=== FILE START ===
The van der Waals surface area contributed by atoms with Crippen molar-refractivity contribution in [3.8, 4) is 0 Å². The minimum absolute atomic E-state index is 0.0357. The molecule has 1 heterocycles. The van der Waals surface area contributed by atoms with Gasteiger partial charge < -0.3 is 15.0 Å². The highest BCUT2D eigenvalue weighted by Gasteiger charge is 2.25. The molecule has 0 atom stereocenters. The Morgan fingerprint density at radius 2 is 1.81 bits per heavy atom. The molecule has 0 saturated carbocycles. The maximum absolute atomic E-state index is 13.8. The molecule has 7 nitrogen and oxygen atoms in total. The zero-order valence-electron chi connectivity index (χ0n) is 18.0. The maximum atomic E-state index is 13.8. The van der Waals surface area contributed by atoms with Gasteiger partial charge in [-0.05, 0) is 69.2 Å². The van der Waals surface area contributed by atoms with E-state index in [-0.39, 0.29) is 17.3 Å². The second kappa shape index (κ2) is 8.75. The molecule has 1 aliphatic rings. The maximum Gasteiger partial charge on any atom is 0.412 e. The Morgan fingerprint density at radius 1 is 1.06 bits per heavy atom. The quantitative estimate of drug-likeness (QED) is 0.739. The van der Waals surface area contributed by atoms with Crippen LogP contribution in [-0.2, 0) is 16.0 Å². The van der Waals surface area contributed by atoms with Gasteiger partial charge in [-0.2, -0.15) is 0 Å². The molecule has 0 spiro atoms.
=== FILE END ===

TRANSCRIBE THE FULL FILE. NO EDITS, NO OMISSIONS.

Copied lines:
The van der Waals surface area contributed by atoms with Crippen molar-refractivity contribution in [3.8, 4) is 0 Å². The minimum absolute atomic E-state index is 0.0357. The molecule has 1 heterocycles. The van der Waals surface area contributed by atoms with Gasteiger partial charge < -0.3 is 15.0 Å². The highest BCUT2D eigenvalue weighted by Gasteiger charge is 2.25. The molecule has 0 atom stereocenters. The Morgan fingerprint density at radius 2 is 1.81 bits per heavy atom. The molecule has 0 saturated carbocycles. The maximum absolute atomic E-state index is 13.8. The molecule has 7 nitrogen and oxygen atoms in total. The zero-order valence-electron chi connectivity index (χ0n) is 18.0. The maximum atomic E-state index is 13.8. The van der Waals surface area contributed by atoms with Gasteiger partial charge in [-0.05, 0) is 69.2 Å². The van der Waals surface area contributed by atoms with E-state index in [-0.39, 0.29) is 17.3 Å². The second kappa shape index (κ2) is 8.75. The molecule has 1 aliphatic rings. The maximum Gasteiger partial charge on any atom is 0.412 e. The Morgan fingerprint density at radius 1 is 1.06 bits per heavy atom. The quantitative estimate of drug-likeness (QED) is 0.739. The van der Waals surface area contributed by atoms with Crippen LogP contribution in [-0.2, 0) is 16.0 Å². The van der Waals surface area contributed by atoms with Gasteiger partial charge in [-0.2, -0.15) is 0 Å². The molecule has 0 spiro atoms.